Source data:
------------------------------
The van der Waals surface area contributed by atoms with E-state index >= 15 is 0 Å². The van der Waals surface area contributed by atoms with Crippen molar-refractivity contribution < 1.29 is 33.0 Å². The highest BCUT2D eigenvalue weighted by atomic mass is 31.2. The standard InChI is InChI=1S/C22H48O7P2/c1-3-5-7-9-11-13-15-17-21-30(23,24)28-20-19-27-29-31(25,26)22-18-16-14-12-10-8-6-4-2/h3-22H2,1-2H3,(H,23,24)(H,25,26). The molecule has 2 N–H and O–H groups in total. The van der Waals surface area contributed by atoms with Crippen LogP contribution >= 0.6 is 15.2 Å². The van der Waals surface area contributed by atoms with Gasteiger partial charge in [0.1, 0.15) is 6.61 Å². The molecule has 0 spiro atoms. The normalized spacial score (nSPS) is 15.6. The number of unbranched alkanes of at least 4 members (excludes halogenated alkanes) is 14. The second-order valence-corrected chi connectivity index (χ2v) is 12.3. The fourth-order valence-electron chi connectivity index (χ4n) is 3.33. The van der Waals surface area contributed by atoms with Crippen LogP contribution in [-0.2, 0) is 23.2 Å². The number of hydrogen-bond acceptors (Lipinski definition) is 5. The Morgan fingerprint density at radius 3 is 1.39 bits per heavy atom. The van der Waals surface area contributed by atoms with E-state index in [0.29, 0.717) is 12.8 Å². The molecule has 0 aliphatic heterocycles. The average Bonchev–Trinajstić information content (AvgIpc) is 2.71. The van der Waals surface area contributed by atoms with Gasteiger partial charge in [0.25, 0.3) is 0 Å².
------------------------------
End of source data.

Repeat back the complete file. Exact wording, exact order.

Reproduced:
The van der Waals surface area contributed by atoms with E-state index >= 15 is 0 Å². The van der Waals surface area contributed by atoms with Crippen molar-refractivity contribution < 1.29 is 33.0 Å². The highest BCUT2D eigenvalue weighted by atomic mass is 31.2. The standard InChI is InChI=1S/C22H48O7P2/c1-3-5-7-9-11-13-15-17-21-30(23,24)28-20-19-27-29-31(25,26)22-18-16-14-12-10-8-6-4-2/h3-22H2,1-2H3,(H,23,24)(H,25,26). The molecule has 2 N–H and O–H groups in total. The van der Waals surface area contributed by atoms with Crippen LogP contribution >= 0.6 is 15.2 Å². The van der Waals surface area contributed by atoms with Gasteiger partial charge in [0.1, 0.15) is 6.61 Å². The molecule has 0 spiro atoms. The normalized spacial score (nSPS) is 15.6. The number of unbranched alkanes of at least 4 members (excludes halogenated alkanes) is 14. The second-order valence-corrected chi connectivity index (χ2v) is 12.3. The fourth-order valence-electron chi connectivity index (χ4n) is 3.33. The van der Waals surface area contributed by atoms with Crippen LogP contribution in [-0.2, 0) is 23.2 Å². The number of hydrogen-bond acceptors (Lipinski definition) is 5. The Morgan fingerprint density at radius 3 is 1.39 bits per heavy atom. The van der Waals surface area contributed by atoms with E-state index in [0.29, 0.717) is 12.8 Å². The molecule has 0 aliphatic heterocycles. The average Bonchev–Trinajstić information content (AvgIpc) is 2.71. The van der Waals surface area contributed by atoms with Gasteiger partial charge in [0.25, 0.3) is 0 Å².